Categorized | Destinations

Hawaii visitor spending increases 17.8 percent…

Posted on 01 June 2011

Visitor spending in Hawaii increased 17.8 percent to $4.1 billion in the first four months of the year compared with the same time last year, according to Hawaii Tourism Authority statistics released Tuesday.


Total visitor spending rose 20.2 percent to $920.7 million in April, representing the 12th consecutive month of double-digit increases, the authority said. Total arrivals grew 5.3 percent to 581,324 visitors. Average daily spending last month was $176 per person, up from $159 in April 2010.


April arrivals from Canada climbed 33.7 percent. Arrivals from the U.S. West Coast rose 10 percent while the East Coast remained stable, according to the data.


The strong month is attributed to increases from other markets that offset decreased numbers from Japan, tourism authority president and CEO Mike McCartney said in a statement. The American Academy of Neurology meeting also provided a boost.


“More importantly, this sustained momentum is being experienced on all islands, with arrivals and expenditures currently on pace with our peak years of 2006 and 2007,” he said.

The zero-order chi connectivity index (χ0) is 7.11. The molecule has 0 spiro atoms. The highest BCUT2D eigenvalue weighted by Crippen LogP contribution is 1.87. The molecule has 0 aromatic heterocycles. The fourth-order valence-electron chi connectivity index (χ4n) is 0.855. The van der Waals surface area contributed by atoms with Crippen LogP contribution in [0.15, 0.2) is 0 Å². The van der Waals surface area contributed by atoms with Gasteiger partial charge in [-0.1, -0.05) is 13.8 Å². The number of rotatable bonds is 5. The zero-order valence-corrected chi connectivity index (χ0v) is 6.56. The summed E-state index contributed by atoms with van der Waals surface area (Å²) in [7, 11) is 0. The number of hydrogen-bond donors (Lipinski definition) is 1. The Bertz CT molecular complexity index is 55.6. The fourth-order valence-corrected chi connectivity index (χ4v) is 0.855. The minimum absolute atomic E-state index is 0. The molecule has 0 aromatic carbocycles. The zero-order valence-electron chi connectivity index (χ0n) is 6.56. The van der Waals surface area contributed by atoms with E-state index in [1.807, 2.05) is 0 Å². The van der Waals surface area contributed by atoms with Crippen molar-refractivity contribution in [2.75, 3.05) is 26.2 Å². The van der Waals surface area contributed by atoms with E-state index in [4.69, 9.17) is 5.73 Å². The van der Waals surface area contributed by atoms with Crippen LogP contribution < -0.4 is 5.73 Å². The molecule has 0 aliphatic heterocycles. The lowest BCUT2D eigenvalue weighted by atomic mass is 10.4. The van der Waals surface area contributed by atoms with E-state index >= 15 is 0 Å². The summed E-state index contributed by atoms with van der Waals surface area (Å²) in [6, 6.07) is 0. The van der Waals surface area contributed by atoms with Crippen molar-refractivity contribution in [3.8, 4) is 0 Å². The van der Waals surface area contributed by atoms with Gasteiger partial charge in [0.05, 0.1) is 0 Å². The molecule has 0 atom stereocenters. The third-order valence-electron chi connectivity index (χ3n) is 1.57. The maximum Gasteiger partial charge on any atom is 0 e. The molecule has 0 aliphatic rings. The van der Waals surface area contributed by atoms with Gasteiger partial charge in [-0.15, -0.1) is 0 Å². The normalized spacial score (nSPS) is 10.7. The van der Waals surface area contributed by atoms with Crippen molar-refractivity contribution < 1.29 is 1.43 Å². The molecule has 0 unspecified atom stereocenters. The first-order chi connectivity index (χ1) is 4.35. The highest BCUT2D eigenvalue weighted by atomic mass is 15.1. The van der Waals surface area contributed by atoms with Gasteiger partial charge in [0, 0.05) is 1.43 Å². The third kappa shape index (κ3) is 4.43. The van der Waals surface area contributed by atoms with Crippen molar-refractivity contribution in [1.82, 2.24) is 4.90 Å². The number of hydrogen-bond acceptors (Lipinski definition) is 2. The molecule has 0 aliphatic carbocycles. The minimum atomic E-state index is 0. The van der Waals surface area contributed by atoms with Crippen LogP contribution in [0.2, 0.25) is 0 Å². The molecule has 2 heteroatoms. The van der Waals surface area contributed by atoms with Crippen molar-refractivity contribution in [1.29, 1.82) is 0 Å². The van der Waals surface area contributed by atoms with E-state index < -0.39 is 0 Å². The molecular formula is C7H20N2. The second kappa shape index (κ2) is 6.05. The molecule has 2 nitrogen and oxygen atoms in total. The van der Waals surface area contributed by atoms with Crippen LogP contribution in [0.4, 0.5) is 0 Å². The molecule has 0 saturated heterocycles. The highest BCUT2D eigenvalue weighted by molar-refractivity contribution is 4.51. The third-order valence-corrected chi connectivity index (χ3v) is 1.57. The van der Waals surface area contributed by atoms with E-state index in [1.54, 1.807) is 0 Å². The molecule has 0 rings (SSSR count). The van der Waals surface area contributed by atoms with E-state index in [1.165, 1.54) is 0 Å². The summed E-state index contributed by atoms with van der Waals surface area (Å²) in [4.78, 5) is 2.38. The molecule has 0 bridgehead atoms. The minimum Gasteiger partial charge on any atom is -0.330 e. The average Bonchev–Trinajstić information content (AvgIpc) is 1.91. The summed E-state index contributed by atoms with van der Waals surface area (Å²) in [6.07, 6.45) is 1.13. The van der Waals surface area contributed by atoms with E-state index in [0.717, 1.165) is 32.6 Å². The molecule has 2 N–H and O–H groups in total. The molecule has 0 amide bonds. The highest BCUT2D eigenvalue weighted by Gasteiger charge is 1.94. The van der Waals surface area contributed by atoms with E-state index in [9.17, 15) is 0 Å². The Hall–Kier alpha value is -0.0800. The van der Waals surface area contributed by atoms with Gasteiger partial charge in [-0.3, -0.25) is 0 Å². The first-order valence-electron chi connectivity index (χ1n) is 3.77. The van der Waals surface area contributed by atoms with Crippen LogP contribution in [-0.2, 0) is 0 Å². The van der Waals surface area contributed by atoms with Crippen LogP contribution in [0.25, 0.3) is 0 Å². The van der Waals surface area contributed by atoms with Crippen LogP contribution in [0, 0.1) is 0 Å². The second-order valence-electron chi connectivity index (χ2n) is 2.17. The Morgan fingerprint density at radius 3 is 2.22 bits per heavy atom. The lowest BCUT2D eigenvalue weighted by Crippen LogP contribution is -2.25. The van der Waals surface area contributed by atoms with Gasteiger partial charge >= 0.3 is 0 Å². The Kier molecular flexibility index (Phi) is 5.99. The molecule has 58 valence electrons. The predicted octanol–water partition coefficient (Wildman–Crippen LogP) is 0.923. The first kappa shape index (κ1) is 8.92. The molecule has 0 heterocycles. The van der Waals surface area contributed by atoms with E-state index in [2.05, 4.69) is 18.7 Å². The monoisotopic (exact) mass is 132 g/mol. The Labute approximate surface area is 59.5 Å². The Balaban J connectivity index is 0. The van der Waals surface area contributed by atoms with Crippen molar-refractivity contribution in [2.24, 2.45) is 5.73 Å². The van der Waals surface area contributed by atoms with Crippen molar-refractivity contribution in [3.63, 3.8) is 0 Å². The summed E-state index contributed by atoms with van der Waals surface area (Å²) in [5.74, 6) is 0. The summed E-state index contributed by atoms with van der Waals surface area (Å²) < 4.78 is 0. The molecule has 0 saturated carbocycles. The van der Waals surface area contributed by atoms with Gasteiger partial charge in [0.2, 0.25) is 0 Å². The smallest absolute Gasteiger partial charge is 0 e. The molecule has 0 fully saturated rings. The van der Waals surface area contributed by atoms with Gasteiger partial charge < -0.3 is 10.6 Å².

The authority expects May to be another strong month with charter flights for the string of national holidays in Japan known as “Golden Week,” summer travel and the American Psychiatric Association meeting, McCartney said.


“While Hawaii’s tourism economy is continuing its recovery, we must all be mindful of the effects of fluctuating oil prices, fuel surcharges, natural disasters and the many other impacts that can and will affect discretionary spending, including both leisure and business travel,” he said.

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